As recruiting season steams towards its peak levels of insufferableness with weekend visits and subsequent reports on those weekend visits, a good number of people out there, even though it is 2013, still struggle over whether or not they should contact one of these 17 or 18-year old high schoolers, offering them a word of encouragement to attend a particular school. To help clear up any remaining confusion on this subject, I've piled together this list of frequently asked questions, with answers, that should help you if doubt begins to creep in your mind.
I really want [17/18-year old high schooler] to play football for my school. Should I post on his Facebook wall or tweet at him?
Are you a grown-ass person who is not related to him by blood, not one of his high school coaches, and not one of his teachers?
Yes, I am an adult who is not one of those people.
Then there are no circumstances on God's green earth why you should do either of those things. Besides, Facebook is only supposed to be used for posting pictures of your children or commenting on a piece of news that's two weeks old. And Twitter is for spreading GIFs of small woodland animals trying to open doors.
What about calling or texting him?
Well, we've established you're not someone of any importance to him, so this is also gonna be a no. But, if you are an employed coach at a school recruiting him, that is actually allowed under NCAA rules.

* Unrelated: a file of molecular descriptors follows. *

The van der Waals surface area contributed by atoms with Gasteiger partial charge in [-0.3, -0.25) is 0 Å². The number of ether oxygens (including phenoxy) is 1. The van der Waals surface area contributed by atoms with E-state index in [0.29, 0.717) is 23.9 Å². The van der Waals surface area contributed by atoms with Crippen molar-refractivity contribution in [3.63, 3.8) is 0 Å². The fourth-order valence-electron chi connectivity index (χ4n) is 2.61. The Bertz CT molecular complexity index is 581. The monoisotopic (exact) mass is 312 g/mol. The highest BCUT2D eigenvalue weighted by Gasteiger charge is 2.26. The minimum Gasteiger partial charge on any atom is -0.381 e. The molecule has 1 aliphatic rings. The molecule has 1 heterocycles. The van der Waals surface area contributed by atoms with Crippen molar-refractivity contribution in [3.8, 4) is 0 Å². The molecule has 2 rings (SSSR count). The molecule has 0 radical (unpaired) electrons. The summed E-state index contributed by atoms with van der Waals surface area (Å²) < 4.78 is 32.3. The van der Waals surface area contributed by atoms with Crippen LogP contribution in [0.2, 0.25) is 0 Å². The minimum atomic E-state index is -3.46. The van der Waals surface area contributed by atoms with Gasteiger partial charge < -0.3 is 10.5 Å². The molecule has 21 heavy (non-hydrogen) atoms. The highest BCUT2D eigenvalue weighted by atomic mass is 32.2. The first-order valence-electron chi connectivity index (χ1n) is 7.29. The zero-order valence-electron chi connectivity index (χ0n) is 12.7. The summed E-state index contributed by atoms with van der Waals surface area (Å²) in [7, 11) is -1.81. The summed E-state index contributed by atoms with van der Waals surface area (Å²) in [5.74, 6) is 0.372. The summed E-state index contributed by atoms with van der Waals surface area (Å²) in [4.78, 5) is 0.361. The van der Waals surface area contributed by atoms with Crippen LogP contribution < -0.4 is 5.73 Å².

How do I know if I'm an employed coach at a school recruiting him?
Do you have a job?
Does your paycheck or direct deposit contain the words "University" or "State"?
Unfortunately, you are not an employed coach at a university.
Man, that stinks.
Yeah, I know it's tough to hear, but you needed to.
But I think I might be pretty good at recruiting. I mean, my school is pretty awesome.
You very well could be. Do you enjoy grueling hours in a job that literally never stops, getting very little sleep, living out of airports, hotels, and/or rental cars, eating a steady diet of crap, making thousands of phone calls, sending thousands of texts, bending over backwards for teenagers and their families, being lied to by teenagers and their families, and people saying horrible things about you when you don't land a certain recruit?
That doesn't sound so fun.
You are correct. It takes a special breed to voluntarily do all of those things.
What if I just made a YouTube tribute video of his high school highlights set to music?
Despite its exceptional creepiness, that you can do. Just remember to use a different YouTube user name. You don't want to lose your street cred in the YouTube commenters community.